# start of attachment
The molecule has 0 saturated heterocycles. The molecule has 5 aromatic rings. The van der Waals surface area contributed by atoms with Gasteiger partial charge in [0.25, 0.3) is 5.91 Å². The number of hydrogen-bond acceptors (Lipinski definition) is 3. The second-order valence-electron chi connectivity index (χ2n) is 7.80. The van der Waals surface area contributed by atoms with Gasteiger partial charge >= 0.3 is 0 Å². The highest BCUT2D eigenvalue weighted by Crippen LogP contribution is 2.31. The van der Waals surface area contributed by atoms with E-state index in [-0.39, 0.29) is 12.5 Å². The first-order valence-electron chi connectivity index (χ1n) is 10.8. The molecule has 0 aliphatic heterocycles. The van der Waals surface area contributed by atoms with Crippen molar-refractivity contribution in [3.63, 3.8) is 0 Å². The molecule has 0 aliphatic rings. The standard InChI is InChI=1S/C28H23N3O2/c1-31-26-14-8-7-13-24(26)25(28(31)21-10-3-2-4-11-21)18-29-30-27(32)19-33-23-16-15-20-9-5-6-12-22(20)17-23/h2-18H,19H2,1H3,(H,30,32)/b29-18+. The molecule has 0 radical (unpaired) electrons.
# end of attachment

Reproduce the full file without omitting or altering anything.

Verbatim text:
The molecule has 0 saturated heterocycles. The molecule has 5 aromatic rings. The van der Waals surface area contributed by atoms with Gasteiger partial charge in [0.25, 0.3) is 5.91 Å². The number of hydrogen-bond acceptors (Lipinski definition) is 3. The second-order valence-electron chi connectivity index (χ2n) is 7.80. The van der Waals surface area contributed by atoms with Gasteiger partial charge >= 0.3 is 0 Å². The highest BCUT2D eigenvalue weighted by Crippen LogP contribution is 2.31. The van der Waals surface area contributed by atoms with E-state index in [-0.39, 0.29) is 12.5 Å². The first-order valence-electron chi connectivity index (χ1n) is 10.8. The molecule has 0 aliphatic heterocycles. The van der Waals surface area contributed by atoms with Crippen molar-refractivity contribution in [3.63, 3.8) is 0 Å². The molecule has 0 aliphatic rings. The standard InChI is InChI=1S/C28H23N3O2/c1-31-26-14-8-7-13-24(26)25(28(31)21-10-3-2-4-11-21)18-29-30-27(32)19-33-23-16-15-20-9-5-6-12-22(20)17-23/h2-18H,19H2,1H3,(H,30,32)/b29-18+. The molecule has 0 radical (unpaired) electrons.